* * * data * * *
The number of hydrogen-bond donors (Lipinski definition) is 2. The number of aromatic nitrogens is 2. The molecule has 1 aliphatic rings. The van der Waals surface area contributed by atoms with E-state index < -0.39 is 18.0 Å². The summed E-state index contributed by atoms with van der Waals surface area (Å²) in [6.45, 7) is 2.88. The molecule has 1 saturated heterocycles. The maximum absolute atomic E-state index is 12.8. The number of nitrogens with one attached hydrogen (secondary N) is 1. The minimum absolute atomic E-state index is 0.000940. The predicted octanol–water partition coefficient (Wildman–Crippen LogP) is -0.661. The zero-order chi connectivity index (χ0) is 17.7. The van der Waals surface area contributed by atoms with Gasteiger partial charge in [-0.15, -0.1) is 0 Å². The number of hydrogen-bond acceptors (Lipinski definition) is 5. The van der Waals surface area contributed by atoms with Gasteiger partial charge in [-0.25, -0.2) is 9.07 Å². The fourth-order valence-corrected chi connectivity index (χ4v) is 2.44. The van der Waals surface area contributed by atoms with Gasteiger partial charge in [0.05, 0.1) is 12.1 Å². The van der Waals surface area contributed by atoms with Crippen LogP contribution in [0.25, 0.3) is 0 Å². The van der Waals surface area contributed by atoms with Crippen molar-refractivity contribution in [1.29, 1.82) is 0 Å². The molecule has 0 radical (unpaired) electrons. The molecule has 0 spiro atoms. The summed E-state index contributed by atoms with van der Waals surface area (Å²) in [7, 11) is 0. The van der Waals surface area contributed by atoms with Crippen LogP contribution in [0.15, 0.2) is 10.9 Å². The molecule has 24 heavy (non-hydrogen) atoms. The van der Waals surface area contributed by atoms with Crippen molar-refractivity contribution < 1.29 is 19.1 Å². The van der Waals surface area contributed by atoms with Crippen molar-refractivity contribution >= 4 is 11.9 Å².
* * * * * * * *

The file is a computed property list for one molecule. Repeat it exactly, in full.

The number of hydrogen-bond donors (Lipinski definition) is 2. The number of aromatic nitrogens is 2. The molecule has 1 aliphatic rings. The van der Waals surface area contributed by atoms with E-state index < -0.39 is 18.0 Å². The summed E-state index contributed by atoms with van der Waals surface area (Å²) in [6.45, 7) is 2.88. The molecule has 1 saturated heterocycles. The maximum absolute atomic E-state index is 12.8. The number of nitrogens with one attached hydrogen (secondary N) is 1. The minimum absolute atomic E-state index is 0.000940. The predicted octanol–water partition coefficient (Wildman–Crippen LogP) is -0.661. The zero-order chi connectivity index (χ0) is 17.7. The van der Waals surface area contributed by atoms with Gasteiger partial charge in [-0.15, -0.1) is 0 Å². The number of hydrogen-bond acceptors (Lipinski definition) is 5. The van der Waals surface area contributed by atoms with Gasteiger partial charge in [-0.25, -0.2) is 9.07 Å². The fourth-order valence-corrected chi connectivity index (χ4v) is 2.44. The van der Waals surface area contributed by atoms with Gasteiger partial charge in [0.05, 0.1) is 12.1 Å². The van der Waals surface area contributed by atoms with Crippen LogP contribution in [0.25, 0.3) is 0 Å². The van der Waals surface area contributed by atoms with Crippen molar-refractivity contribution in [1.29, 1.82) is 0 Å². The molecule has 0 radical (unpaired) electrons. The molecule has 0 spiro atoms. The summed E-state index contributed by atoms with van der Waals surface area (Å²) in [7, 11) is 0. The van der Waals surface area contributed by atoms with Crippen LogP contribution in [0.15, 0.2) is 10.9 Å². The molecule has 24 heavy (non-hydrogen) atoms. The van der Waals surface area contributed by atoms with Crippen molar-refractivity contribution < 1.29 is 19.1 Å². The van der Waals surface area contributed by atoms with Crippen molar-refractivity contribution >= 4 is 11.9 Å².